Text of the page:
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Taming Your Food-Tossing Monster

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After spending several years working in the fitness and strength & conditioning fields, I transitioned to public health, where I spent eight years working with the public schools of Texas and Utah on integrating healthy behaviors into their curriculum. This time in my life included some major wins by way of improving the nutrition standards for many schools and counseling the families of countless children who were already experiencing weight-related health issues (as early as age three). Additionally, I had opportunities to speak about current research and my experiences managing and consulting for food programs at several national conferences. When it comes to food and kids, I’ve seen and had to deal with it all, which was great on-the-job training for the real test: parenting. Go ahead, try to shock me with the exploits of your picky eater.

Parenting truth-bomb: by age two, approximately half of children in the U.S. are what health professionals would categorize as “picky eaters” and the fussiness usually manifests itself in personal works of art all over your walls or new hardwood floors. But there are ways to improve the chances that those carrots will end up in your child’s mouth and not hidden in the depths of your seat cushions.

It starts in the womb

As I’ve discussed previously, there is a growing body of evidence that a child’s food preferences begin developing well before they can physically grasp an elementary school cafeteria spork. Several recent studies have exhibited that distinct flavors are present in amniotic fluid and that newborns are attracted to the odors of specific foods that their mother’s preferred while they were in utero. And we fathers aren’t in the clear either. Some of the most intriguing epigenetic research going on right now involves the influence of male eating habits, specific nutrient deficiencies, your odds of getting a female pregnant, and ultimately the health of your child. With no judgement at all, understand that your eating decisions don’t just affect your waistline, but also that of your children—even the unborn ones.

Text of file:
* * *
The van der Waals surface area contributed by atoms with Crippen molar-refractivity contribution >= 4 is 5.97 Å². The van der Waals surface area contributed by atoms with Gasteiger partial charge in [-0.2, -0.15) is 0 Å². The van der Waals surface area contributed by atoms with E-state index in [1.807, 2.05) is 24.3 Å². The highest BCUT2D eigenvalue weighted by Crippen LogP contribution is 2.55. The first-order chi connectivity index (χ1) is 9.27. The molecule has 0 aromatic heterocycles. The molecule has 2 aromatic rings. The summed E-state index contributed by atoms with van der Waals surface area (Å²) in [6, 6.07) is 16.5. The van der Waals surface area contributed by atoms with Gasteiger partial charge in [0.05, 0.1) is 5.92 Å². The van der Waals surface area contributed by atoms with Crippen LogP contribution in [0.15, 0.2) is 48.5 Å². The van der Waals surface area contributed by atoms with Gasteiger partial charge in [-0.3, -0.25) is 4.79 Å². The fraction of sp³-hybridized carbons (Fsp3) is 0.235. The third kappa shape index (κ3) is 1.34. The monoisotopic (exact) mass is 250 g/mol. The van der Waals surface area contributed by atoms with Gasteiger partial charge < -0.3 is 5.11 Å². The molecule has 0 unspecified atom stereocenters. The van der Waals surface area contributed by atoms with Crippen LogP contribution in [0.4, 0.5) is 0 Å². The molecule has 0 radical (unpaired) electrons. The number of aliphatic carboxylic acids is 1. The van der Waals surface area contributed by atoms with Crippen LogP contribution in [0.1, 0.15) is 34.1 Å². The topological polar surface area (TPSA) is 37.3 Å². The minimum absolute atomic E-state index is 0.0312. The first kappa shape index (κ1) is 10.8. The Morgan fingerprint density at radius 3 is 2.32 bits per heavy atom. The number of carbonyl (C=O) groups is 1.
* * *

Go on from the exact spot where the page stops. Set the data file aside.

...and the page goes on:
Be the change you want to see

It’s worth repeating, and it seems I do in almost everything I write, but the single greatest predictor of your children’s behavior is that which is modelled to them by the adults surrounding them. It is not as much what you say that will influence your child’s interactions with food, but what you do yourself. Try new things, put an extra large serving of vegetables on your own plate, don’t drink soda when you tell them they can’t, don’t sneak your broccoli under the table to the dog…If you model these and other healthy eating behaviors to your children, they are likely to respond by mimicking them.

Start the battle early and you’ll win the war

Children are inherently neophobic when it comes to food. Their disdain for new foods generally has nothing to do with aroma or perceived taste, but simply the fact that it is unfamiliar. Research suggests that children refuse new vegetables nearly 90% of the time, but after eight exposures, approximately 70% will eat them. Studies show that there is actually a “flavor window”, meaning that the longer you wait to introduce new foods to your child, the less likely it is that they will accept them. Most pediatricians now recommend that when first introducing your child to solid food, that you cycle through at least five different vegetables on a daily basis, and expect to introduce new foods 15 to 20 times. This not only provides variety, but also makes children more willing to try new foods. If you begin introducing healthy foods in infancy, it may only take a few exposures; wait until toddlerhood and you may be in for daily food fights until they have a driver’s license.

Provide options…but don’t

It is really important that children feel like they are part of the process, like they have ownership over their own eating decisions. One of the biggest parts of our grocery shopping experience is allowing our children to walk up and down the aisles of the produce section and choose the new vegetables we will be eating throughout the week. And, as research has shown, when children are more involved in the meal preparation process, they are more likely to make healthy food choices. But this doesn’t mean you have to give into your little Gordon Ramsay—be firm with food options, regardless of how much they protest. While children might paint the sky red with the beets you put on their plate, don’t immediately head to the microwave to heat up some chicken(-like substance) nuggets. Accessibility to fruits and vegetables influences preferences, so instead of giving in, offer children the leftovers from lunch or some peas instead. It’s good to provide options to help children develop independence and a sense of autonomy, but make the options healthy ones.

Diaper blowouts don’t have anything on meal time. When it comes to frustrating parenting experiences, getting your children to eat the healthy food that their bodies require for physical growth and cognitive development may reside at the peak of Mt. Child-Rearing Challenges. Start early, model healthy eating behaviors, be smart about your options, and win the war.

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